"This [MIFID] exercise has focused our minds on how few investors attempt to invest globally in small companies as we do. In overseas markets, we are often the only foreign investor to visit individual companies ." (AR 2017)

Lead investor Katie Potts is 62, so retirement/succession planning could be a medium-term issue.

Punchy commentary

The reports are peppered with some welcome forthright views.

On the environment:

I recognise the aims of the Extinction Rebellion demonstrators sleeping in the street in which I live but I arrogantly believe that we at Herald have done and will do far more to help alleviate global warming through appropriate investment of primary capital in emerging technologies .” (AR 2020)

On board diversity:

There is one issue where I am firmly at odds with the regulatory pressures and that is the requirements for board diversity. In short there are simply not enough experienced women in the sector and of suitable calibre to fill a third of board posts in the TMT smaller companies space in which we invest and we have seen instances of unsuitable candidates being appointed and doing real damage.” (AR 2020)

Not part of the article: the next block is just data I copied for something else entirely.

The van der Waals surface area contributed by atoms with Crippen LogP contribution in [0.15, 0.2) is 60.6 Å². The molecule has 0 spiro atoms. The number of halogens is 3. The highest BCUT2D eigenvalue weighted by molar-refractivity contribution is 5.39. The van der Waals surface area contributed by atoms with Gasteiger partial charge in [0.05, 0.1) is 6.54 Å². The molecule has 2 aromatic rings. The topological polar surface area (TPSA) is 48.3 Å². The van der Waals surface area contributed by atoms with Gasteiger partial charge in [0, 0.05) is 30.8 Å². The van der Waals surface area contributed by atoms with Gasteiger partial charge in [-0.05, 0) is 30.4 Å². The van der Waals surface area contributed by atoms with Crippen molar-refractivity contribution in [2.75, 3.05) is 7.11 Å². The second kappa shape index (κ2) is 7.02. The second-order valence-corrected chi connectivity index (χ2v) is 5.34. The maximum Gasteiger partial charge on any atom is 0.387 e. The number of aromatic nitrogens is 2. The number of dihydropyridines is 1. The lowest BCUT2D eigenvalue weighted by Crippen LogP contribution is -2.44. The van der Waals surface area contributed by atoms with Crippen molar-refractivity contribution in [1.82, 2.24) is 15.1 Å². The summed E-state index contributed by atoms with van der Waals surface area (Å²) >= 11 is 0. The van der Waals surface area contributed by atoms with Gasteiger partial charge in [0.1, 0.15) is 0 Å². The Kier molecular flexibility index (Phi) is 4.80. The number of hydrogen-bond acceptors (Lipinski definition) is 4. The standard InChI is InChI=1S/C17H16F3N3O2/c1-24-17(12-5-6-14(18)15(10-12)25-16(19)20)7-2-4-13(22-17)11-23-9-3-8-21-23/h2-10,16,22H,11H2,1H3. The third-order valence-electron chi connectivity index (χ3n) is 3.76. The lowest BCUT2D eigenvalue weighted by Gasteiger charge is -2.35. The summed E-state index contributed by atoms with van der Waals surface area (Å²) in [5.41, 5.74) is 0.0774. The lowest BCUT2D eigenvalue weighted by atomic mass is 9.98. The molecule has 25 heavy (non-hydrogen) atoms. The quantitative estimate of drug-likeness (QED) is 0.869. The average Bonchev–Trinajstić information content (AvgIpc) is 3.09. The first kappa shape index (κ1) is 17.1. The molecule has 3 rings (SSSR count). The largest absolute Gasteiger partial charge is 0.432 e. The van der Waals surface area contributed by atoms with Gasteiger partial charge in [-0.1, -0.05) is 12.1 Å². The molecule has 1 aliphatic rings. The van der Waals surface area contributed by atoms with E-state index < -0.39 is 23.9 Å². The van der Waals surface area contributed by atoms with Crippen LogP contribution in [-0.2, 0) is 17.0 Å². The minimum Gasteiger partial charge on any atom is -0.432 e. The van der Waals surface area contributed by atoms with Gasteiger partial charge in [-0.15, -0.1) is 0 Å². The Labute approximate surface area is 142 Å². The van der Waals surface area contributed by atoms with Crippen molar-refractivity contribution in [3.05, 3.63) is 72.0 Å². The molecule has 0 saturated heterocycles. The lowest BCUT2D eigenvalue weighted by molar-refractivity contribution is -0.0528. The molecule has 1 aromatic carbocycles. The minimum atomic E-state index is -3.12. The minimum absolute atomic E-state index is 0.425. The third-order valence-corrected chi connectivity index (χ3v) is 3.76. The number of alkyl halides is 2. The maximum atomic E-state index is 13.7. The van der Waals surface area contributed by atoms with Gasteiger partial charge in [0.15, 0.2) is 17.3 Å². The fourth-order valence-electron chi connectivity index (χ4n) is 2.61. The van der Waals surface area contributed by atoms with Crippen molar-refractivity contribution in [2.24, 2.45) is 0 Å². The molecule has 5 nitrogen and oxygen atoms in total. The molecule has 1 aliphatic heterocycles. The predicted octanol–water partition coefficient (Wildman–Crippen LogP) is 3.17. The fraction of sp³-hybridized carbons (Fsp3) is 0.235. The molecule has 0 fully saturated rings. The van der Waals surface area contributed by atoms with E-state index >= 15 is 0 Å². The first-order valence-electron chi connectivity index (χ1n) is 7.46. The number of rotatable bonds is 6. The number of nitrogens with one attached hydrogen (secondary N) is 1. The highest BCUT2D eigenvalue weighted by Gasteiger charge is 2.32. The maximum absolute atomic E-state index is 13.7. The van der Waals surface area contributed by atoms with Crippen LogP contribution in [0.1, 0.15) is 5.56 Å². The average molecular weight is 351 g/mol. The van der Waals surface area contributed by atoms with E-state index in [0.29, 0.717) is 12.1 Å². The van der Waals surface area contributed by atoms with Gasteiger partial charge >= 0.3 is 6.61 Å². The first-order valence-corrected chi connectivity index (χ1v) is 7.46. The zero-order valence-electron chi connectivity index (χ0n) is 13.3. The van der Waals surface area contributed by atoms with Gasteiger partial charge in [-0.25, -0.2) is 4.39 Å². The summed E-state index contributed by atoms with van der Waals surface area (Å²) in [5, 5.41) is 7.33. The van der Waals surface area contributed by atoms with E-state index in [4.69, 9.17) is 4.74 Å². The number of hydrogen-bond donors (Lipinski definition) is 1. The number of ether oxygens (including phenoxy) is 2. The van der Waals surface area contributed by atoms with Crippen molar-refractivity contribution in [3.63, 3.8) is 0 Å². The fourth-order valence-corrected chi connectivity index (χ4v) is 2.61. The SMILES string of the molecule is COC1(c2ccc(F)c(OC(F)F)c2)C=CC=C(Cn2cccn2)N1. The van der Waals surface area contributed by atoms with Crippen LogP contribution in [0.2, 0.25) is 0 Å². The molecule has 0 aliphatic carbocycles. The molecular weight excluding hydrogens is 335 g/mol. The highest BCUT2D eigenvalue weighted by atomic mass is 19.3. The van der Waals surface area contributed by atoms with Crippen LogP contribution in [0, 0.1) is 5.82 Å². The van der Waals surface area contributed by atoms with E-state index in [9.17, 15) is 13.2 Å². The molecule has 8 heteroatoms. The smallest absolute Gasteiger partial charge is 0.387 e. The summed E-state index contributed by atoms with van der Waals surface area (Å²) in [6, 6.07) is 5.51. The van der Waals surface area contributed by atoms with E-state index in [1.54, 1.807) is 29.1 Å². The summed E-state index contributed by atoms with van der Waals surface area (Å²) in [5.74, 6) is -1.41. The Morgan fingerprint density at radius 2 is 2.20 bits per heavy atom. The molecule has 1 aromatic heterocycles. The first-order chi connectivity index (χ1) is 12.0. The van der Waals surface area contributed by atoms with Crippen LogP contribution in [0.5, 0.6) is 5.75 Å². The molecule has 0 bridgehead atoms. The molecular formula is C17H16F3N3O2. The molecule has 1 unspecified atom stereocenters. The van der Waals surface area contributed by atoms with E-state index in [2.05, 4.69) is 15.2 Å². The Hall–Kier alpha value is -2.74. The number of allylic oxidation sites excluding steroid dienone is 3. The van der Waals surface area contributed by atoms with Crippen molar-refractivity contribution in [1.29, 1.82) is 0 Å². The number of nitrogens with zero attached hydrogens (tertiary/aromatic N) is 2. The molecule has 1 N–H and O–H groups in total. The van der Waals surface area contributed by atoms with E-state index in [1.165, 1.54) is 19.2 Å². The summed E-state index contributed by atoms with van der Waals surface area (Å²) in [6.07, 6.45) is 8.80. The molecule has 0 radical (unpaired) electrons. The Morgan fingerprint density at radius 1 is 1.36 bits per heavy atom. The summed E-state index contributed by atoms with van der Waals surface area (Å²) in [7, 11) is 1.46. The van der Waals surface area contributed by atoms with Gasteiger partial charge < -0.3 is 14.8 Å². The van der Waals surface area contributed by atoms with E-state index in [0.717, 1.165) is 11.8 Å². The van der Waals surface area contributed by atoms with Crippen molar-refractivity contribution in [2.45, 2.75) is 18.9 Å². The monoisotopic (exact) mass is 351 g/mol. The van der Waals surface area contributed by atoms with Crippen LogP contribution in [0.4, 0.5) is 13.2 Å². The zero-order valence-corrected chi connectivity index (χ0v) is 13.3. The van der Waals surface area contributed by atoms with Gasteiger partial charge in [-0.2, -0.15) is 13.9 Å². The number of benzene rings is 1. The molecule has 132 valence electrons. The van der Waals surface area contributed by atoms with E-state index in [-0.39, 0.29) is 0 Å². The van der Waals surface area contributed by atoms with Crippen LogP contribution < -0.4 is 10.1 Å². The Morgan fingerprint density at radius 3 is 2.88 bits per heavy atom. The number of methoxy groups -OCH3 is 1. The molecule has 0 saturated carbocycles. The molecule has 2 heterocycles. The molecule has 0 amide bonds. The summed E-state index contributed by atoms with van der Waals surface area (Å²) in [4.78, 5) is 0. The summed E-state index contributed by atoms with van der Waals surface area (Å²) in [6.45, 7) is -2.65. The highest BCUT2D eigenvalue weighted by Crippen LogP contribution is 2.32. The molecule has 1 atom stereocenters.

On share options:

"When I hear companies justifying 5% dilution each year to keep good staff I shiver, and think of adverts in 2007 for 125% mortgages. It is a bubble and many valuations do not reflect the viciousness of this dilution ." (AR 2016)

Performance and rerating

A useful table from the 2020 report:

HRI’s portfolio P/E has risen from c17x to c31x during the last 7 years – an 82% re-rating.